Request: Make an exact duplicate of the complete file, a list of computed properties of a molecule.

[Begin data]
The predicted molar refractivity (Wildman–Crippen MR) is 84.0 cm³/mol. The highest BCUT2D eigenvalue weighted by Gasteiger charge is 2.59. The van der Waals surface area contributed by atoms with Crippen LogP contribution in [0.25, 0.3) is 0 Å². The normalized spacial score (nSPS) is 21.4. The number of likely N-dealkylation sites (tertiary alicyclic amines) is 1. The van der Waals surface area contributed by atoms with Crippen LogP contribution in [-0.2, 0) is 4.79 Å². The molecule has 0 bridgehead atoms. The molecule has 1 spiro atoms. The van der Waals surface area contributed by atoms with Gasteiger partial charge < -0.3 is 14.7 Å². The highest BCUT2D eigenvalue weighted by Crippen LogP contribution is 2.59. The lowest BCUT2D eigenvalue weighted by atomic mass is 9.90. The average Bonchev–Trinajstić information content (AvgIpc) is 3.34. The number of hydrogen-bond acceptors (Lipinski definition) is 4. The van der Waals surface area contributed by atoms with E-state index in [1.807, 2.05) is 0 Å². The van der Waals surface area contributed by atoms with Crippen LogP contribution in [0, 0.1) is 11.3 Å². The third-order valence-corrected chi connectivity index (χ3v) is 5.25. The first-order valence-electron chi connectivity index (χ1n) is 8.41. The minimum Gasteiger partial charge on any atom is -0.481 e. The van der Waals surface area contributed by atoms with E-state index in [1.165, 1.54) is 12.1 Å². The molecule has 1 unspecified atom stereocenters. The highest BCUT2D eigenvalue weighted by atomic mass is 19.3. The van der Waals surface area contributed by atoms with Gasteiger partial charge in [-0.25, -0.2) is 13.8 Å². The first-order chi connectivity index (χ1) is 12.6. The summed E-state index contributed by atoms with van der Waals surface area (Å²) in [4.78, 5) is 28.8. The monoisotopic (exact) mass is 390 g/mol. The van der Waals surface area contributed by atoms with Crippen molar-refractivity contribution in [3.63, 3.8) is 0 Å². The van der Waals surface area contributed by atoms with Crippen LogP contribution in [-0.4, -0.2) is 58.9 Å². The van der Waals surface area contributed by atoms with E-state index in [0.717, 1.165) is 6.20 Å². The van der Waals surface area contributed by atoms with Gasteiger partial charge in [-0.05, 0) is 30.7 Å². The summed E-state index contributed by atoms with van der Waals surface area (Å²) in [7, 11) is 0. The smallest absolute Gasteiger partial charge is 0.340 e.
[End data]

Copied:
The predicted molar refractivity (Wildman–Crippen MR) is 84.0 cm³/mol. The highest BCUT2D eigenvalue weighted by Gasteiger charge is 2.59. The van der Waals surface area contributed by atoms with Crippen LogP contribution in [0.25, 0.3) is 0 Å². The normalized spacial score (nSPS) is 21.4. The number of likely N-dealkylation sites (tertiary alicyclic amines) is 1. The van der Waals surface area contributed by atoms with Crippen LogP contribution in [-0.2, 0) is 4.79 Å². The molecule has 0 bridgehead atoms. The molecule has 1 spiro atoms. The van der Waals surface area contributed by atoms with Gasteiger partial charge < -0.3 is 14.7 Å². The highest BCUT2D eigenvalue weighted by Crippen LogP contribution is 2.59. The lowest BCUT2D eigenvalue weighted by atomic mass is 9.90. The average Bonchev–Trinajstić information content (AvgIpc) is 3.34. The number of hydrogen-bond acceptors (Lipinski definition) is 4. The van der Waals surface area contributed by atoms with E-state index in [1.807, 2.05) is 0 Å². The van der Waals surface area contributed by atoms with Crippen LogP contribution in [0, 0.1) is 11.3 Å². The third-order valence-corrected chi connectivity index (χ3v) is 5.25. The first-order valence-electron chi connectivity index (χ1n) is 8.41. The minimum Gasteiger partial charge on any atom is -0.481 e. The van der Waals surface area contributed by atoms with E-state index in [1.165, 1.54) is 12.1 Å². The molecule has 1 unspecified atom stereocenters. The highest BCUT2D eigenvalue weighted by atomic mass is 19.3. The van der Waals surface area contributed by atoms with Gasteiger partial charge in [-0.25, -0.2) is 13.8 Å². The first-order chi connectivity index (χ1) is 12.6. The summed E-state index contributed by atoms with van der Waals surface area (Å²) in [4.78, 5) is 28.8. The monoisotopic (exact) mass is 390 g/mol. The van der Waals surface area contributed by atoms with Crippen molar-refractivity contribution in [3.63, 3.8) is 0 Å². The van der Waals surface area contributed by atoms with Crippen LogP contribution in [-0.4, -0.2) is 58.9 Å². The van der Waals surface area contributed by atoms with E-state index in [0.717, 1.165) is 6.20 Å². The van der Waals surface area contributed by atoms with Gasteiger partial charge in [-0.05, 0) is 30.7 Å². The summed E-state index contributed by atoms with van der Waals surface area (Å²) in [7, 11) is 0. The smallest absolute Gasteiger partial charge is 0.340 e.